Results were expressed as the mean ± SD. Continuous variables were summarized as mean and Std. Deviation, while categorical variable and data were on nominal scale as proportions (%). Parametric tests like unpaired ‘t’ test , one way ANOVA analysis with Post hoc-Tukey’s HSD and Pearson’s correlation coefficient were used for analysis of continuous variables. A p value < 0.05 was considered to be statistically significant.
The characteristics of male COPD patients and healthy controls are shown in Table-2. Subjects of studied groups were age-matched. However, between the groups 1 (stable COPD), 2 (AECOPD) and 3 (controls), BMI was found to be significantly different All the AECOPD patients were suffering from severe to very severe airway obstruction with an FEV1 36.16 ± 9.99 of percentage predicted as compared to stable COPD patients (64.63±21.31). All COPD patients of group 1 and group 2 were hypoxemic with a significant difference in pO2 as compared to healthy controls (92.26±1.80vs.75.92±9.40 and 63.93±10.18), respectively. Group 2 patients were hypercapnics as compared to group 1 and group 3 (49.98±11.15 vs. 42.78±5.34 and 38.63±1.70), respectively (p< 0.000). Table-3 shows the comparison between stable, AECOPD and control groups regarding hGH, IGF- 1, testosterone and DHEAS. In stable and AECOPD groups, hGH was found to be significantly (p<0.000) lower in comparison with the control group. No significant difference in mean serum GH levels recorded between stable and AECOPD groups. A significant difference was, however, found between three groups for serum IGF-1. IGF-1 was significantly (p<0.000) lower in the AE group of COPD in comparison with the stable COPD and control group. IGF-1 was also significantly lower in stable COPD group in comparison with the control group. DHEAS and testosterone levels were significantly (p<0.000) lower in AECOPD group in comparison with stable COPD and control group. A significantly (p<0.000) lower value was also obtained in stable COPD group in comparison with the control group.
A significant positive correlation was found between testosterone and BMI in acute AECOPD patients (r=0. 28; p=0. 023). We also found positive correlation of IGF-1 and testosterone with FVC%, FEV1% and FEV1/FVC% and also a positive correlation of DHEA-S with FEV1/FVC% (r=0. 342; p=0. 004) in stable COPD patients. A positive correlation of IGF-1 with pO2 and % SO2 and a negative correlation of hGH with pCO2 were also obtained. A positive correlation of FEV1% with IGF- 1 and testosterone, also a positive correlation of FEV1/FVC% with IGF-1, DHEAS and testosterone were recorded in AECOPD patients. A negative correlation was found between IGF-1 and HCO3 and a positive correlation of GH with Hct (%) and DHEAS with pO2 were also observed during acute exacerbation phase in COPD patients.
As adequate levels of anabolic hormones are required for normal muscle growth and development , it has been reported that substantially reduced levels of growthpromoting factors, such as IGF-1 and testosterone may contribute to muscle dysfunction in COPD . Thus, we investigated the anabolic hormone levels among stable and AECOPD patients. The control of muscle mass is complex and includes the action of inflammatory cytokines, mechanical load on the muscles and anabolic hormones. There are four main anabolic axes: somatotropic, gonadal, adrenal and insulin [9-12]. Although the GH/IGF-I axis is often considered a major regulator of muscle mass, there is accumulating evidence that IGF-I also act independently of GH .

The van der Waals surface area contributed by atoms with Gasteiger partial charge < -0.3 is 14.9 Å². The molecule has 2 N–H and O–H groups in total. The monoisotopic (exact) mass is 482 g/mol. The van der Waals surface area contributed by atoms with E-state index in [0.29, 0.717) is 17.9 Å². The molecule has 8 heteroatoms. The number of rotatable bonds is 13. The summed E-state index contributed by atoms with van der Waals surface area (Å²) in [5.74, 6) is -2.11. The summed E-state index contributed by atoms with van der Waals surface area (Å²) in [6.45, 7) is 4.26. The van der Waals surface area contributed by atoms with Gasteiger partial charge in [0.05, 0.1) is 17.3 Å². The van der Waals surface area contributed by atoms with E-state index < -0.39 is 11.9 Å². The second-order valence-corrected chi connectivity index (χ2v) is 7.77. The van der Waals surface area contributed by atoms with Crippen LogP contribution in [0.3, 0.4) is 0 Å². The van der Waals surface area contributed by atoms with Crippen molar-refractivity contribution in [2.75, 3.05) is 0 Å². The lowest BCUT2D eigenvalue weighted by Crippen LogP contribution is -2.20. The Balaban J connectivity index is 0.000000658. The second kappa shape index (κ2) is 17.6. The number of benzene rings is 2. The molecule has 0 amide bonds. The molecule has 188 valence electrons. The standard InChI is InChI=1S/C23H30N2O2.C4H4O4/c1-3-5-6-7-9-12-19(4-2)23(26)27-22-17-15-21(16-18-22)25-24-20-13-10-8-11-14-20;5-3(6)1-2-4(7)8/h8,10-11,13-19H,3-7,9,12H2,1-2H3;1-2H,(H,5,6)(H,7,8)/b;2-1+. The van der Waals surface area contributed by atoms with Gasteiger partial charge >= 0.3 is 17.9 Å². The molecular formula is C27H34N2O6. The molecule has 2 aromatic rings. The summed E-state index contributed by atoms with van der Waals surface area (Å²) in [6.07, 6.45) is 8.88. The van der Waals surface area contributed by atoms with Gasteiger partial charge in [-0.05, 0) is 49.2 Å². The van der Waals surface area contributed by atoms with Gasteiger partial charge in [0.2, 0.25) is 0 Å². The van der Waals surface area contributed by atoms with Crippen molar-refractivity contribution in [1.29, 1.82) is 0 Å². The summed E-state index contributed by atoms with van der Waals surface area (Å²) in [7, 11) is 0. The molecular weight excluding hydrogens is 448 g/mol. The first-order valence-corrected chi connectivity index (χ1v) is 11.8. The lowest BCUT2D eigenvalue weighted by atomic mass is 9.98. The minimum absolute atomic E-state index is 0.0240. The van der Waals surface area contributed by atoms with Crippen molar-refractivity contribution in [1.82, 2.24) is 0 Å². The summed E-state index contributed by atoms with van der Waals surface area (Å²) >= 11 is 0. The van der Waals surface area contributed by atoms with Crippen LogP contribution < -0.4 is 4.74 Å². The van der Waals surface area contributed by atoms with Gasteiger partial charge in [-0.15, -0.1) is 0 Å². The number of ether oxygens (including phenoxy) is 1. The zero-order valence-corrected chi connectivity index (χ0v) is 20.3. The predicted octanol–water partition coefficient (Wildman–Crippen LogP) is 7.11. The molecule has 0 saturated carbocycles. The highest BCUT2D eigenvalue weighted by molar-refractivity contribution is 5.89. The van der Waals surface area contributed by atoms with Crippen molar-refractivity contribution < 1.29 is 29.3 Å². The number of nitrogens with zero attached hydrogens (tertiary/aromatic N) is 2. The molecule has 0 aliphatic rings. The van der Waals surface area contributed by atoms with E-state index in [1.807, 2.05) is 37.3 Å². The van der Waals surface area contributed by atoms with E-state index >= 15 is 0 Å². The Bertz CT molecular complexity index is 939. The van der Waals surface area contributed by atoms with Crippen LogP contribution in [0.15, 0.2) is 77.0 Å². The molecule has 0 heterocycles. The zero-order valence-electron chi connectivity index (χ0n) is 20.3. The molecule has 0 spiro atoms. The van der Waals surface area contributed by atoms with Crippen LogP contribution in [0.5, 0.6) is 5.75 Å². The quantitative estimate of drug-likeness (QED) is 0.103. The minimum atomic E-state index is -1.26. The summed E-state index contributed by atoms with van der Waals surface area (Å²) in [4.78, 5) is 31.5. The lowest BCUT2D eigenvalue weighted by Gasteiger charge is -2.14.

Similar to our findings for GH, Xu et al.  found changes of ghrelin, growth hormone, growth hormone releasing hormone and their clinical significances in patients with COPD. They noticed lower plasma GH in the underweight patients compared to the patients with normal body weight. Debigare et al.  conversely, demonstrated an increase in circulating GH and IGF-1 in patients with COPD and suggested that physiological stress like chronic hypoxia and bronchoconstriction could possibly resulted in an increase in growth hormone secretion .
IGF-1 has been implicated in several important functions such as cell differentiation, growth and maintenance of skeletal muscle. Circulating IGF-1 level has been used as a marker of growth hormone action because IGF-1 has a longer half-life than GH, also integrates the pulsatile release of GH . Similar to our findings, Prokopis et al.  reported low IGF-1 levels in COPD patients on day 1 of the exacerbation with respect to healthy controls. The levels of IGF-1 found to be significantly increased from day 1 to day 15 of exacerbation (p < 0.001). The authors concluded that GH mediates its major metabolic effects predominantly through IGF-1. In our study, patients with COPD showed significantly lower IGF-1 on exacerbation and also on stable stage compared to healthy controls. Our finding of low IGF-1 levels is compatible with other studies. Casaburi et al.  have also reported low levels of IGF-1 in COPD patients. Spruit et al.  found that IGF-1 levels tended to be lower in patients with COPD exacerbation than in healthy subjects. Funda et al. , however, reported decreased circulating levels of IGF-1 in stable COPD patients compared to healthy controls, which is related to the severity of disease.
We are aware that the bioavailability and the effects of IGF-1 are influenced by IGF-1 binding proteins (IGFBP). Therefore, systemic inflammation causes an increase in circulating levels of these proteins may decrease the levels of free IGF-1. Cytokines increase IGFBP-1 and IGFBP-4, which result in a decreased free IGF-1 fraction. IL-6 suppresses IGF-1 via increased production of its binding protein . Previous studies indicated that intravenous or oral corticosteroids may affect circulating IGF- 1 levels.